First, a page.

Germaine Warkentin
Pierre-Esprit Radisson: The Collected Writings, Volume 1: The Voyages, Volume 2: The Port Nelson Relations, Miscellaneous Writings, and Related Documents.
McGill-Queen's University Press, 2012, 2014.


Pierre-Esprit Radisson was many men: a teenager captured, tortured, and adopted by the Mohawk, a youth relishing the freedom of the wilderness, the French-born servant of an ambitious English trading company, a hapless petitioner at the court of Louis XIV, a central figure in the tug of war between France and England over Hudson Bay, a pretender to aristocratic status defending his actions before James II, a retired “sea captain” trying to provide for his children, and despite the pension he had fought for, the “decay’d Gentleman” described in his burial record. Radisson’s writings provoke many questions. Was he a semi-literate woodsman? Are his accounts of Native life ethnographically reliable? Can he be trusted to tell the truth about himself? How important were his explorations? 

All these questions are raised in this new edition of the explorer’s writings in English and French – Voyages, Relations, letters and petitions – plus two previously unknown documents, all edited to a high scholarly standard. Radisson is a Canadian icon, his signature in lights on a great hotel chain, central figure of a French comic-book series, his name on a Canadian Coast Guard icebreaker, a vast converter station on the Nelson River, a territory on James Bay, a suburb of Syracuse, New York, a town in Saskatchewan, and a walking trail in rural Minnesota. Who in fact was Radisson? This richly annotated new edition brings us closer to knowing this “mercurial genius.”

Edited by Germaine Warkentin, Joseph L. Black and William R. Bowen
The Library of the Sidneys of Penshurst Place circa 1665
University of Toronto Press, 2013


For two centuries (1540-1740) the Sidney family of Penshurt Place, Kent, produced poets, courtiers, collectors, and at least one revolutionary. Increasingly aware of the cultural ideal of the learned nobleman and of libraries as representations of that ideal, the Sidneys amassed one of the largest gentry libraries in England of their period. This edition of their library catalogue provides a vivid portrait of the birth, growth, and eventual demise of the distinguished family’s library collection.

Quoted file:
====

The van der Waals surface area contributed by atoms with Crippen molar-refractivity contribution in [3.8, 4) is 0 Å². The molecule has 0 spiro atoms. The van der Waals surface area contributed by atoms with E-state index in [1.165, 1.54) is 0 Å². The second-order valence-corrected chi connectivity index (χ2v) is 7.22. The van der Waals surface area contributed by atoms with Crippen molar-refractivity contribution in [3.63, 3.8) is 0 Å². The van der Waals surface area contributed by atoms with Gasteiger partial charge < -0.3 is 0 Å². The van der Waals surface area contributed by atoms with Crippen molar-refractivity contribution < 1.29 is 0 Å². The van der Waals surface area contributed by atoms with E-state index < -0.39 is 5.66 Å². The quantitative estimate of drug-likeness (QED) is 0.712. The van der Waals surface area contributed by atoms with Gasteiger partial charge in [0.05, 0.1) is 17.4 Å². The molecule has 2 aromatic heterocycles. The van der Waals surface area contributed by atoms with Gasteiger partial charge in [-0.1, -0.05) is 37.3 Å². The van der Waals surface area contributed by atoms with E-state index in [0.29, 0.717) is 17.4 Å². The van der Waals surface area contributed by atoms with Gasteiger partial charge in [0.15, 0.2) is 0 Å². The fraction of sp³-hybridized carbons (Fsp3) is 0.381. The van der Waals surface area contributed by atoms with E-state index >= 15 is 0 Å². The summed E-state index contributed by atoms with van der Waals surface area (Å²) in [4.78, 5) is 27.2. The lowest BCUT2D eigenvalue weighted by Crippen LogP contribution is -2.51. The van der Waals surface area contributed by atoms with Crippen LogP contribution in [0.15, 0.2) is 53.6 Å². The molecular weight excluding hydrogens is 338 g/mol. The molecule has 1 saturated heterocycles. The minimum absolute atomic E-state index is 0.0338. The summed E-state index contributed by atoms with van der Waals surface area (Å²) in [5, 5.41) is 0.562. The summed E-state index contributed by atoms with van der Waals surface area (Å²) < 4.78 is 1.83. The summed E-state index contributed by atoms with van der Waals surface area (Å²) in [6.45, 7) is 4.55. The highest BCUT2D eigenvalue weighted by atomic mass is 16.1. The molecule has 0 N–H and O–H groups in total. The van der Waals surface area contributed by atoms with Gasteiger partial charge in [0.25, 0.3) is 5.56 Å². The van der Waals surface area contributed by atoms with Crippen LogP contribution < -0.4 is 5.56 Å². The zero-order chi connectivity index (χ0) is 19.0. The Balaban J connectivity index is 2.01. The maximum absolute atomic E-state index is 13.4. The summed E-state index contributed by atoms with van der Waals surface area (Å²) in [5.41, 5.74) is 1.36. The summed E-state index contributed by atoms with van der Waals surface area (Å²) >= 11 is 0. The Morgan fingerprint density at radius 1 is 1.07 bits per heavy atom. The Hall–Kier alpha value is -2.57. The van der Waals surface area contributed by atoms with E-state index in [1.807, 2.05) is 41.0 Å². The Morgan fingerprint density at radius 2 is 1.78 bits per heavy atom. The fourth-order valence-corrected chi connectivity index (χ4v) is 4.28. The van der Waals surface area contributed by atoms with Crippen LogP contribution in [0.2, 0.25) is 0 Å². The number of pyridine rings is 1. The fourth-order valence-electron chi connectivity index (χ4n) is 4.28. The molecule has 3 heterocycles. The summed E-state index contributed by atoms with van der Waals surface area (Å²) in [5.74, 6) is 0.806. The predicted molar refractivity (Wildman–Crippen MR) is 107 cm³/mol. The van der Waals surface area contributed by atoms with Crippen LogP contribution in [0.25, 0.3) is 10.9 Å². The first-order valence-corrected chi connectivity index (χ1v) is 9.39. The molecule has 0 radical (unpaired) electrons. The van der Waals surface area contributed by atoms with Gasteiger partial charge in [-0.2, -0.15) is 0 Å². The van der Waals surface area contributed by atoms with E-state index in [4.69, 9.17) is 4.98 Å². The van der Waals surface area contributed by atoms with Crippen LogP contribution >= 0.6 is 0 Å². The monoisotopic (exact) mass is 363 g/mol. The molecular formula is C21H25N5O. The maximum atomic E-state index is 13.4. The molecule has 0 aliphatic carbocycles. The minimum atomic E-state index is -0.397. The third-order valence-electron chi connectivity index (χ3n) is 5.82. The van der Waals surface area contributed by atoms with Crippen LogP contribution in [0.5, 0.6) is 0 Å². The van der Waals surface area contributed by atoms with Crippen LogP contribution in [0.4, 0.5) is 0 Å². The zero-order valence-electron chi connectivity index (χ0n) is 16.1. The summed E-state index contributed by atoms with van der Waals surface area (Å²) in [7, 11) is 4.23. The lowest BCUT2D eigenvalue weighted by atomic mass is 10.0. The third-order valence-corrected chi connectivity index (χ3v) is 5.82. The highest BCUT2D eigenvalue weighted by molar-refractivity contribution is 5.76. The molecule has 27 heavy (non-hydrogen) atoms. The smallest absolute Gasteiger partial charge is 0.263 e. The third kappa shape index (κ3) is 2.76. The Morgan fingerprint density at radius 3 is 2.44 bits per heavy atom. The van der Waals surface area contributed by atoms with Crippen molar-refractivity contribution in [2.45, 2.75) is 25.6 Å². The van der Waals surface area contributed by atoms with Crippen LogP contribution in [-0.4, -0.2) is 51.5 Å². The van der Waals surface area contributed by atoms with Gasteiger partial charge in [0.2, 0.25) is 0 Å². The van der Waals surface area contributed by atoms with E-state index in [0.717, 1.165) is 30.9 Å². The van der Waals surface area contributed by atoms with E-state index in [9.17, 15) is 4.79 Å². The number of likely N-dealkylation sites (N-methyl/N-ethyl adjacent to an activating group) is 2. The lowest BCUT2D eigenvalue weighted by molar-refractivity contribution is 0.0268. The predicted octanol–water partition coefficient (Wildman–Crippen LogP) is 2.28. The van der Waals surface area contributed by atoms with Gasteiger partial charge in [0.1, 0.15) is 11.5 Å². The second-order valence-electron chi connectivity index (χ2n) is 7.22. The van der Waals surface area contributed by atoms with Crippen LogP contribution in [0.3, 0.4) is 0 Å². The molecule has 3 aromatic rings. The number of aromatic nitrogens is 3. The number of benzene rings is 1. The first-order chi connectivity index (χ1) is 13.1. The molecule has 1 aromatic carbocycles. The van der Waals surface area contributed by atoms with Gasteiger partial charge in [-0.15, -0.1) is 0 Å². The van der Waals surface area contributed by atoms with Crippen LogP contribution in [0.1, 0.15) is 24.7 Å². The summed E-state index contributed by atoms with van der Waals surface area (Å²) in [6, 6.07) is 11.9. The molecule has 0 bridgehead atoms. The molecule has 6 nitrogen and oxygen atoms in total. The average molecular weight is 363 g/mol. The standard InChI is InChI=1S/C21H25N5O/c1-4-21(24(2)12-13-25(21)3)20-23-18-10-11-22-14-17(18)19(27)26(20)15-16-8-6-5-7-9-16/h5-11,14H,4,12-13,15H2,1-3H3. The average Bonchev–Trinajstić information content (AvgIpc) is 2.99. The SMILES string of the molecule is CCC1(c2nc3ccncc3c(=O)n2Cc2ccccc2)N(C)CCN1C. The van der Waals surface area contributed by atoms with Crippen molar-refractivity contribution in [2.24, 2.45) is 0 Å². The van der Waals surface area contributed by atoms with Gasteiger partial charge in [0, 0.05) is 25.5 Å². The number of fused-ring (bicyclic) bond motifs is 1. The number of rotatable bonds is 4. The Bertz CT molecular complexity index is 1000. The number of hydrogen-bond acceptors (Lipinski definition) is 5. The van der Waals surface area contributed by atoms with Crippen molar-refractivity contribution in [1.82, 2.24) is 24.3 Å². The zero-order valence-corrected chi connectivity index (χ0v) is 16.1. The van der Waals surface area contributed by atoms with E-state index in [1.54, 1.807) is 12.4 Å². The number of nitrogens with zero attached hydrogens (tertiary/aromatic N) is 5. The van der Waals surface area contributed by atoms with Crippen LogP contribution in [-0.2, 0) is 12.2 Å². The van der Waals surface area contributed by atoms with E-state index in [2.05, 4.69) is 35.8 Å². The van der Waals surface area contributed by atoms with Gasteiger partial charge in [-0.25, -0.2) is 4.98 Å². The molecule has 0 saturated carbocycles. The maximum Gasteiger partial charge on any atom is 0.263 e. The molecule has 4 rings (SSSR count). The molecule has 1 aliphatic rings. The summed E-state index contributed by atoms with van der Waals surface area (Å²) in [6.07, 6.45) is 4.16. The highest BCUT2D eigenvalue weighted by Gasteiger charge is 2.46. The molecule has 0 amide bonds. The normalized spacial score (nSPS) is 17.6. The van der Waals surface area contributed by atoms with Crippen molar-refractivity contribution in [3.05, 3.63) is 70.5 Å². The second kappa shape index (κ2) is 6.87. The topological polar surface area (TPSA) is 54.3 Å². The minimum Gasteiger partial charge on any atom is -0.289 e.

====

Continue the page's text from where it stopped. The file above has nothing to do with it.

Comprised of nearly 5000 entries, the catalogue is presented with a full introduction describing the Sidneys’ intellectual world and life, their reading and collecting, the women collectors of the family, and the dispersal of the library in 1743. The editors employ all the resources of contemporary bibliography, print and digital, to identify the titles in the catalogue, and where possible to locate the Sidneys’ own copies still extant, as well as architectural analysis to identify and describe the library room at Penshurst, now lost to nineteenth-century renovations.  

Decentring the RenaissanceGermaine Warkentin
Decentring the Renaissance
University of Toronto Press, 2001

Much has been written about the effect early European discoverers and explorers had on Canada, but little on the effect Canada and its Native peoples had on the discoverers and explorers. Decentring the Renaissance contemplates that reversal of perspective from north of the border, where Spanish influence was thin and Britain and France contended for hegemony. It brings together essays by Natalie Zemon Davis, Selma Barkham, Denys Delage, Réal Ouellet, Anne Lake Prescott, Olive Dickason and others, from a ground-breaking 1996 conference organized by Germaine Warkentin.

Christopher Warley
Reading Class through Shakespeare, Donne and Milton

Cambridge University Press, 2014Reading Class through Shakespeare (Forthcoming)

Why study Renaissance literature? Reading Class through Shakespeare, Donne, and Milton examines six canonical Renaissance works to show that reading literature also means reading class. Warley demonstrates that careful reading offers the best way to understand social relations and in doing so he offers a detailed historical argument about what class means in the seventeenth century. Drawing on a wide range of critics, from Erich Auerbach to Jacques Rancière, from Cleanth Brooks to Theodor Adorno, from Raymond Williams to Jacques Derrida, the book implicitly defends literary criticism. It reaffirms six Renaissance poems and plays, including poems by Donne, Shakespeare's Hamlet, and Milton's Paradise Lost, as the sophisticated and moving works of art that generations of readers have loved. These accessible interpretations also offer exciting new directions for the roles of art and criticism in the contemporary, post-industrial world.

Christopher Warley
Sonnet Sequences and Social Distinction in Renaissance England, Cambridge Studies in Renaissance Literature and Culture 49
Cambridge University Press, 2005sonnetseq